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The Jade Spider Universal Care Sheet!!! (READ ME before asking care questions!)

Discussion in 'Tarantula Questions & Discussions' started by GartenSpinnen, Feb 7, 2009.

  1. GartenSpinnen

    GartenSpinnen Arachnoprince Old Timer

    I have been noticing a lot of the same care questions, over and over again on the boards. Most of it is common knowledge easily obtained from a search, however, sometimes people look for species specific care because they think of tarantulas along the same lines as reptiles. There is no need for this, i have been keeping tarantulas for years with the same setups and have had exceptional results.

    The idea for a lot of us keeping tarantulas is that they are 'easy' pets, but this is often blurred when people make the care of them way more complicated than it should be. So in this thread i will show you all how i keep my stuff. I have had very little problems through the years keeping stuff in this way. Hopefully this helps new keepers in some way, and prevents a lot of threads on the same questions from popping up so often.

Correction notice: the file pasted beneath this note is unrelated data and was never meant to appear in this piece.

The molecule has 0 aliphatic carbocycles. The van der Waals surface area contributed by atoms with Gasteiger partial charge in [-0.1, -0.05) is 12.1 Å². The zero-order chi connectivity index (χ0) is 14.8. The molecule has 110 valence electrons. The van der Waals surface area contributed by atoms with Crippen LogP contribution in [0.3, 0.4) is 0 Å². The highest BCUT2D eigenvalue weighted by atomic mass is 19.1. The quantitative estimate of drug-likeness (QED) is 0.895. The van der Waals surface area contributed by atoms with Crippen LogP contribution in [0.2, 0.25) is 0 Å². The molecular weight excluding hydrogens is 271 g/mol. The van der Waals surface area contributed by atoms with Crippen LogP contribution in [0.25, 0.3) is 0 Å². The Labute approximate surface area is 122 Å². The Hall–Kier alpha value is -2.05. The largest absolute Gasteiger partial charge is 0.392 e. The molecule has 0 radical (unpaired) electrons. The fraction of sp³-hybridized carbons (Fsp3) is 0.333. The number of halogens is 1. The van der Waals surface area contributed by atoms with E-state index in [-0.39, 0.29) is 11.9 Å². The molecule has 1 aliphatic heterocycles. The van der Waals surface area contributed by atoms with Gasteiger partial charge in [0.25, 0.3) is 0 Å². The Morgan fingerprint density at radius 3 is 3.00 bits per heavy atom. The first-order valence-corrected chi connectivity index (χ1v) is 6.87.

Housing Tarantulas

    Slings- I house my larger arboreal slings in tall cereal containers. They can be found at any grocery store for pretty cheap. I prefer the ones with the screw on tops instead of the snap on tops because i feel that they are more 'secure', but mainly it is just a personal preference. I make sure to drill many holes in lid, and many holes around the top of the sides of these containers. Ventilation is a must! I then put around 1"-2" of coco fiber or peat substrate in the bottom, add some cork bark, and then some fake plants. That's it. Done.


    For smaller arboreal tarantulas, i use tall vials or deli containers like you see at the store with potato salad in them. Same basic concept only smaller. I decrease ventilation by only putting a few air holes in the top of the deli/vial.